Senate Immigration Bill: On to the House
Fifteen days after the Senate passed S. 744—the Border Security, Economic Opportunity and Immigration Modernization Act—the House Republican caucus will hold a meeting to discuss immigration, just as the House prepares to tackle its own legislation, should it follow through on Speaker John Boehner’s plans to scrap the Senate bill. The meeting, which will be private, is slated for Wednesday, July 10.
The Senate bill, which passed 68-32 on June 27, would earmark about $46 million to bolstering security on America's southern border over the next decade. The border security portion of the bill includes some large-scale provisions, most notably the installation of monitoring technology along the southern flank, the construction of an additional 700 miles of new—and higher—fencing, and a substantial increase in the number of Border Patrol agents.
Also included in the sprawling piece of legislation—it’s nearly 2,000 pages in length—is a measure that would require foreign workers to carry biometrically verifiable ID cards, which include a photo and a fingerprint.
Last week I spoke to Marcus Dunn, director of government relations for the Security Industry Association, who said he was encouraged by this inclusion, and optimistic that even if the House does its own immigration bill, biometrics would remain part of the equation.
In our conversation, Dunn made a strong point regarding technology-based measures included in mammoth—and often polarizing—pieces of legislation like the Senate Immigration bill. Such measures, he said, have the advantage of being less emotionally charged than, say, debates about paths to citizenship, employment implications and wages. So, should the House take its time crafting piecemeal immigration reform, it’s not unrealistic to imagine a technological solution preceding a policy one.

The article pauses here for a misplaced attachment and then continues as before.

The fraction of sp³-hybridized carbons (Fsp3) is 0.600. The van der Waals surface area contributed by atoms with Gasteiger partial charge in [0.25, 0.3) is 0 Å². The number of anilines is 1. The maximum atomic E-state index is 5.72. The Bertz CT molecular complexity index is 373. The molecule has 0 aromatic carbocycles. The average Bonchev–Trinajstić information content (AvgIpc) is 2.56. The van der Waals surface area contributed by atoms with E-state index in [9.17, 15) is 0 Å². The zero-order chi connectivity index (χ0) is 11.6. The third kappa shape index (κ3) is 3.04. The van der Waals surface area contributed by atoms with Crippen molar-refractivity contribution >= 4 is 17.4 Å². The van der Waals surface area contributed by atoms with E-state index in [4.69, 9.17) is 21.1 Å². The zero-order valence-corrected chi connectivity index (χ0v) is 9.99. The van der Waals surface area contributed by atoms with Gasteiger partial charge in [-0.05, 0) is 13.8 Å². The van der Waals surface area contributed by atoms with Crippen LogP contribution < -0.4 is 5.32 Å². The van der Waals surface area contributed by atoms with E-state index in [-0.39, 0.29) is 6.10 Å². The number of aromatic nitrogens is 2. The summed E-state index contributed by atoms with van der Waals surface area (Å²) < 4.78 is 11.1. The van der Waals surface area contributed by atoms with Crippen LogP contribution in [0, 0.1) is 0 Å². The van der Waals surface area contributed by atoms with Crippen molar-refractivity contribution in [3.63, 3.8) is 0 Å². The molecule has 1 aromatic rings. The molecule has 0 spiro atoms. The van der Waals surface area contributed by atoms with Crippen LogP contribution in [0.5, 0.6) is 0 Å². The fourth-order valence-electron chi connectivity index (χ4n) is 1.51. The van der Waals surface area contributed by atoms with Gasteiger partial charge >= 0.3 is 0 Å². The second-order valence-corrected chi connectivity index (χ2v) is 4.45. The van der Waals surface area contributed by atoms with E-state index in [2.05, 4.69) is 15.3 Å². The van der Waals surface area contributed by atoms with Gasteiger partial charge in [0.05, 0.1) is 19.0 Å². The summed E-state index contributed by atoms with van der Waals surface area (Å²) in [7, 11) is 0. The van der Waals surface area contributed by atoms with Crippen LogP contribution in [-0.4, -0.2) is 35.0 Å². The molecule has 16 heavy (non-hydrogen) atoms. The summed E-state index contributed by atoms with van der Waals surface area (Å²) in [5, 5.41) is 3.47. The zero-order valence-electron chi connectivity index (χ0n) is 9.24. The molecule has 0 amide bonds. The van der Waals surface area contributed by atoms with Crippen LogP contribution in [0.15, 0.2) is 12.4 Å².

Testament to the relative emotional neutrality of some of the security measures can be found in the amendment package, proposed a day before the bill passed, by a pair of Republican Senators: Bob Corker, R-Tenn., and John Hoeven, R-N.D. Many of the aforementioned provisions were contained in their eleventh hour proposal, and several commentators have credited the amendment as a key reason the bill gained enough bipartisan support to pass. It doesn't seem like a stretch to say that the security portion of the bill was crucial in allowing the Senate to function as it's supposed to: like a political "cooling saucer," a chamber where cooler heads prevail and compromise can be struck. In an era defined by deep ideological fissures in Washington, these things cannot be taken for granted.
With political pressure mounting to get some kind of legislation passed, the meeting scheduled for Wednesday bears close watching. Will Speaker Boehner backtrack on his statements about the House doing its own legislation, or stand firm? Will the Senate bill be jettisoned, or does it have more support in the House than many think? For my part, I'll be looking for what lawmakers have to say about that $46 billion figure. Stay tuned...